However, the new 18° special dark from the reopened brewery at Kout na Šumav? is in the same style, and that beer been very well received here, winning a brewers’ award last year. And Pilsner Urquell’s new Master 18° dark really is excellent. Unfortunately, neither of those beers are in bottles, as far as I know. Thus, Pardubický Porter…

  8. Ron — can’t wait to read it! Any chance of a post on your blog summarising your findings so far?

  9. I’ve got 20,000 words on the history of porter sitting on my computer, only about half of which made it into Beer: The Story of the Pint.

    Remember, Poland (and the Baltic states, and indeed Finland) in the 19th century were ruled by the Russian Tsar, so when Barclay Perkins was exporting its Imperial Russian Stout (which only took off after the ban by the Russian government on English ale imports, after 1821, according to the historians) to the Russian empire, that included Warsaw, Talinn and Helsinki as well as St Petersburg.

    Remember, too, that in the first half of the 19th century the distinction between “porter” and what we would think of as “stout” was still blurry to non-existent, so beers up in the 7 or 8 per cent abv area, or higher, could still be called “porter” rather than “stout”. So it’s no surprise to find that what are strong stouts to modern Western European eyes are still called “porters” by the Poles (and Scandinavians).

    It’s five years or so since I drank Okocim Porter, but I remember it as (a) having what seemed a definite Brett character, suggesting ageing in wooden vats, and (b) delicious. I keep asking my local Polish ‘skep’ to stock the porters – if we all push for it, who knows …

  10. Given Boak’s more than passable Polish, and the fact that she’s got plenty of Polish chums, I can’t believe we haven’t yet laid hands on a bottle of Okocim Porter.

    As she says above, she was a callow youth when she tasted it for the first time, and the pub where she had it was a bit of a dump (albeit a friendly, fun dump) so fingers crossed she’ll enjoy it more second time around.

    I *really* want to drink it out of the dimple-style glass with pickelhaube lid, as pictured in Michael Jackson’s 500 beers book…

  11. I have a DDR brewing manual from the 1950’s with an excellent description of how to brew a strong Porter. The last phase was putting it into casks and infecting it with Brett.

    There were a few breweries in East Germany that produced a Porter, though I only ever got to taste one. As I recall, it was similar to Polish Porters.

    Ricklinger Landbrauerei in Schleswig-Holstein seems to brew a Porter using brettanmyces.

  12. I have a DDR brewing manual from the 1950’s with an excellent description of how to brew a strong Porter.

    Now THAT, Ron, is why I love you …

  13. Cheers for the porter name explanation – and there was me thinking it was just easier for Slavonic tongues to say “porter”…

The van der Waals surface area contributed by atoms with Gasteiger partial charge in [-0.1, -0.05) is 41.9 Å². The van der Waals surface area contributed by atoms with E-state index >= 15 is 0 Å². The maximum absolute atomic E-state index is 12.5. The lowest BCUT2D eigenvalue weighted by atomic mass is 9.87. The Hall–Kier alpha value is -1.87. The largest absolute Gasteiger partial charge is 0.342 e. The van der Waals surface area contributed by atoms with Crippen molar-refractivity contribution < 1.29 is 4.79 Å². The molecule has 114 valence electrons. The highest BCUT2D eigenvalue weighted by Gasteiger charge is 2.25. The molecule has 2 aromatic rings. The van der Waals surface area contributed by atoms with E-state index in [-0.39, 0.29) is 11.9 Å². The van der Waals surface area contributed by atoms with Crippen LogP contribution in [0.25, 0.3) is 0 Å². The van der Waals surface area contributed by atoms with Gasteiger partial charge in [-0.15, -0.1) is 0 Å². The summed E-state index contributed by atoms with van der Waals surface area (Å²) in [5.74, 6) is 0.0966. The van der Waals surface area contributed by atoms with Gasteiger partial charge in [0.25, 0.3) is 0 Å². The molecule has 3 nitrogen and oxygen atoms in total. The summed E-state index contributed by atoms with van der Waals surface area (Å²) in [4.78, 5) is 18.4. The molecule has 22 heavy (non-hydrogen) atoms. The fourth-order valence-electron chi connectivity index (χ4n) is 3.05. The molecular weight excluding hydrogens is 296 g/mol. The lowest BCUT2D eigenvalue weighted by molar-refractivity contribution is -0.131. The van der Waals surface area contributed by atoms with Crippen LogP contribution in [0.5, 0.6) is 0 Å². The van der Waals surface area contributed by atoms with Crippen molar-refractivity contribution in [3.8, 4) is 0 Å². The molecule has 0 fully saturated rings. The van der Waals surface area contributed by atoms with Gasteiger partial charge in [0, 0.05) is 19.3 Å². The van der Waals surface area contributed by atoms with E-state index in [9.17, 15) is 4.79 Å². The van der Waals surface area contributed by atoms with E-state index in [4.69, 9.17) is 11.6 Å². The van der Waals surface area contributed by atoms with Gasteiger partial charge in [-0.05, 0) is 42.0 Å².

Time to step up the campaign! I can’t believe all these shops import several virtually identical lagers and never any of the dark stuff.

  14. Thanks for an interesting post – your whole blog is a great read.

    Here in Lithuania, we’re not even aware of existence of “Baltic Porter” as a style. Dark beers are not too popular in Lithuania (while the same cannot be said about strong ones, strong lagers from 6.5% to maximum legal 9.5% are abound).

    Still the major breweries usually have at least one sort of dark beer. Utenos Porteris may be the most known, while Kauno Alus (, who claim to use “open fermentation”, produces decent Senasis Porteris (“Old Porter”, 7%) and Birzieciu stout (8%). Another brewery from Kaunas Horn (, former Ragutis) releases seasonal Honey Porter (5.6%), whose toasted character is best to my taste.

    Recreated Butautu Dvaro brewery from Birzai, the traditional brewing region, is the only one to my knowledge that bottle non-pasteurized traditional stout-ish beer. It’s called Tamsusis (“The Dark One”, 6%), has a very strong malt presence, and is sold in neat 1 l bottles. Birzu Alus brewery from the same region is one of the oldest in the country, based in 1686. Among a few interesting sorts ( it produces dark Senovinis (“Olde”, 7.5%). Unfortunately this one, as well as many other beers from small traditional breweries are only available locally ad only on tap.

    Coming to London next weekend I can grab a couple of bottles of the mentioned for your testing pleasure, B&B.

  15. Martynas — interesting stuff. The only brewery I’ve heard of in that list is Utenos.

    Thanks for the offer to bring us beer — that kind of offer is always welcome! We’re out of town on a beer-related jaunt the weekend of the 19th/20th (more about that on the blog nearer the time…) so I don’t imagine we’ll have chance to meet up.

    What are your plans for London? Let us know if you want any tips!

  16. Bailey, since we’re on topic, what place could you recommend for a good selection of imperial stouts?

    Just tried another porter which I guess you can call Baltic. It’s called “6”, brewed by Russian brewery Baltika in St. Petersbourg. They claim it’s produced according to an “old english recipe.” It tastes really good compared to the others I mentioned, which is surprising as other Baltika’s beers I tried were quite crap.

    My plans for London is to spend a week visiting friends, preferably in my favourite pubs. I’ll grab some bottles anyway and even if we don’t meet they won’t be thrown away I promise.

  17. In London, there aren’t many places where you can get a range of beers in one style. The Rake near Borough Market has the best selection of bottled beers. The Pembury Tavern sometimes has Marcus Aurelius from Milton on tap, although it wasn’t on on Friday when we went. The Dover Castle and the Fitzroy are Sam Smith’s pubs and are the two where I’ve most often seen SS Imperial Stout.